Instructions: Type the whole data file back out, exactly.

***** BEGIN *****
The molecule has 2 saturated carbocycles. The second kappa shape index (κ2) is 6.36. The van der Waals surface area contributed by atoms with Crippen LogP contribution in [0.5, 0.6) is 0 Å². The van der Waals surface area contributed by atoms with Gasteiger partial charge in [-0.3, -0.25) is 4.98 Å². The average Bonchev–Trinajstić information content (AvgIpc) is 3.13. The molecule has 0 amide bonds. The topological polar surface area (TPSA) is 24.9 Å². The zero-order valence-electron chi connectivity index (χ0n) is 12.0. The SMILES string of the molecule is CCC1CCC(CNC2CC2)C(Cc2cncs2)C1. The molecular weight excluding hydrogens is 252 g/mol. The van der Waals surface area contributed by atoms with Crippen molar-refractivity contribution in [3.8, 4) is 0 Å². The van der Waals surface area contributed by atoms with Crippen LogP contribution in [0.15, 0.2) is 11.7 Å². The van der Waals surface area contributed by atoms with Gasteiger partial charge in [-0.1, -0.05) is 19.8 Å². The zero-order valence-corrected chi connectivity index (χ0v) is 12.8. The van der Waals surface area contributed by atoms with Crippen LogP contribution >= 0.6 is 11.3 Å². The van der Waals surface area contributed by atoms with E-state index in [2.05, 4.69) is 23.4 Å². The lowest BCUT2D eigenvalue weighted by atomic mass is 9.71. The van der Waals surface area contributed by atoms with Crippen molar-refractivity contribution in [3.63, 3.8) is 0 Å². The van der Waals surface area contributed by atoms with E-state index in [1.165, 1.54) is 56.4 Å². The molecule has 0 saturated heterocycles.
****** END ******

The molecule has 2 saturated carbocycles. The second kappa shape index (κ2) is 6.36. The van der Waals surface area contributed by atoms with Crippen LogP contribution in [0.5, 0.6) is 0 Å². The van der Waals surface area contributed by atoms with Gasteiger partial charge in [-0.3, -0.25) is 4.98 Å². The average Bonchev–Trinajstić information content (AvgIpc) is 3.13. The molecule has 0 amide bonds. The topological polar surface area (TPSA) is 24.9 Å². The zero-order valence-electron chi connectivity index (χ0n) is 12.0. The SMILES string of the molecule is CCC1CCC(CNC2CC2)C(Cc2cncs2)C1. The molecular weight excluding hydrogens is 252 g/mol. The van der Waals surface area contributed by atoms with Crippen molar-refractivity contribution in [3.8, 4) is 0 Å². The van der Waals surface area contributed by atoms with Crippen LogP contribution in [0.15, 0.2) is 11.7 Å². The van der Waals surface area contributed by atoms with Gasteiger partial charge in [-0.1, -0.05) is 19.8 Å². The zero-order valence-corrected chi connectivity index (χ0v) is 12.8. The van der Waals surface area contributed by atoms with Crippen LogP contribution >= 0.6 is 11.3 Å². The van der Waals surface area contributed by atoms with E-state index in [2.05, 4.69) is 23.4 Å². The lowest BCUT2D eigenvalue weighted by atomic mass is 9.71. The van der Waals surface area contributed by atoms with Crippen molar-refractivity contribution in [3.63, 3.8) is 0 Å². The van der Waals surface area contributed by atoms with E-state index in [1.165, 1.54) is 56.4 Å². The molecule has 0 saturated heterocycles.